The Family Research Council has also gone after Pillard, skewing the meaning of her words and even citing her use of a phrase that was actually written by the late Chief Justice William Rehnquist as evidence of her “militant feminism.”

And just this weekend, right-wing activist "Dr. Chaps" Gordon Klingenschmitt sent out an email to his backers attacking Pillard's support for women's rights, specifically charging that Pillard “attacked and questioned the Virginia Military Institute” when she argued that VMI should admit women. 

Senate Republicans have picked up this line of attack. In Pillard’s hearing before the Senate Judiciary Committee, the committee’s Republicans (all men) latched onto the nominee’s support of reproductive rights. When fellow nominee Robert Wilkins appeared before the committee last week, Sen. Chuck Grassley tried, unsuccessfully, to trick him into dissing Pillard’s writings.

So what exactly is it that makes Pillard such a “radical”/“militant”/“scary” feminist in the eyes of the Right?

In a series of columns last month, Whelan elaborated on what he meant. He takes particular issue with a 2007 law review article in which Pillard argues that many public school abstinence-only sex-ed curricula impose a double standard on girls – hardly a radical observation. She also specifically wrote that she took no position on the abstinence message itself. Nevertheless, Whelan and others have distorted this into the idea that she would strike down all abstinence programs as unconstitutional, which is not at all what she has said.  In Pillard’s own words,

[The article] brings into focus those curricula's  persistent, official promulgation of retrogressive, anti-egalitarian sexual  ideologies-of male pleasure and female shame, male recreation and female responsibility, male agency and female passivity, and male personhood and female parenthood. I argue for a counter-stereotyping sex education that  affirms women's and men's desire, sexual agency, and responsibility.

She explained her thoughts further in her hearing before the judiciary committee:

Let me say first, I'm a mother. I have two teenage children — one boy and one girl. If my children are being taught in sex education, I want both my children to be taught to say 'no,' not just my daughter. I want my son to be taught that, too. The article was very explicit in saying I don't see any constitutional objection … to abstinence-only education that does not rely upon and promulgate sex stereotypes.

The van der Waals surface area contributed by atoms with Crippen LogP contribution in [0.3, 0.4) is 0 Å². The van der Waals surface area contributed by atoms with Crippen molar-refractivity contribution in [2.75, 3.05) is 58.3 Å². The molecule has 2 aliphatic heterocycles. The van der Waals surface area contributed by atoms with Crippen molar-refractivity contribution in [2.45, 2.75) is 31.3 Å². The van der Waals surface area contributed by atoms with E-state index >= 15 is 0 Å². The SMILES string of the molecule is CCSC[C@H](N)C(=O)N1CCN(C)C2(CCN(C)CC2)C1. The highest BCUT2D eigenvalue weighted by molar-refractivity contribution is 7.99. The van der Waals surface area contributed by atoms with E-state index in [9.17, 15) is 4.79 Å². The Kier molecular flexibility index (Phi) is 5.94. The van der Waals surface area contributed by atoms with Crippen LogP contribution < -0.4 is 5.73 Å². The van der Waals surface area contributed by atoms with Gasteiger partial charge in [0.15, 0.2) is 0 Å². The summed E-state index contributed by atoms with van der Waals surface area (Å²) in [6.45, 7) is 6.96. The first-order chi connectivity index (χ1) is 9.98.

This argument – that many government-funded sex-ed curricula promote harmful and regressive stereotypes that cheat girls – is what has made right-wing activists go ballistic.

Pillard has also made it exceedingly clear that she knows the difference between testing out legal theories in law review articles and applying them as a judge. As she said in her hearing, “Academics are paid to test the boundaries and look at the implications of things. As a judge, I would apply established law of the U.S. Supreme Court and the D.C. Circuit” – a sentiment that many Republican senators echoed when they were defending Bush nominees who had in the past expressed opinions not consistent with existing law.

To put it simply, what conservatives object to about Pillard is that she believes in women’s equality and that she’s really, really good at making the legal case for it. In 2013 in the Republican Party, that’s what it takes to qualify as a “scary,” “radical” and “militant” feminist.
 

Right Wing Follows Deceptive Script On Supreme Court

A day after news of Justice Souter's planned resignation broke in the news, "dozens" of right-wing leaders representing more than 60 groups got together for a strategy call organized in part by the Judicial Confirmation Network to get everyone fired up and on message. All you need to know about the credibility of this campaign's leaders, and the credibility of their evaluations of potential nominees, is contained in this one sentence from the Judicial Confirmation Network's Wendy Long: "The current Supreme Court is a liberal, judicial activist court."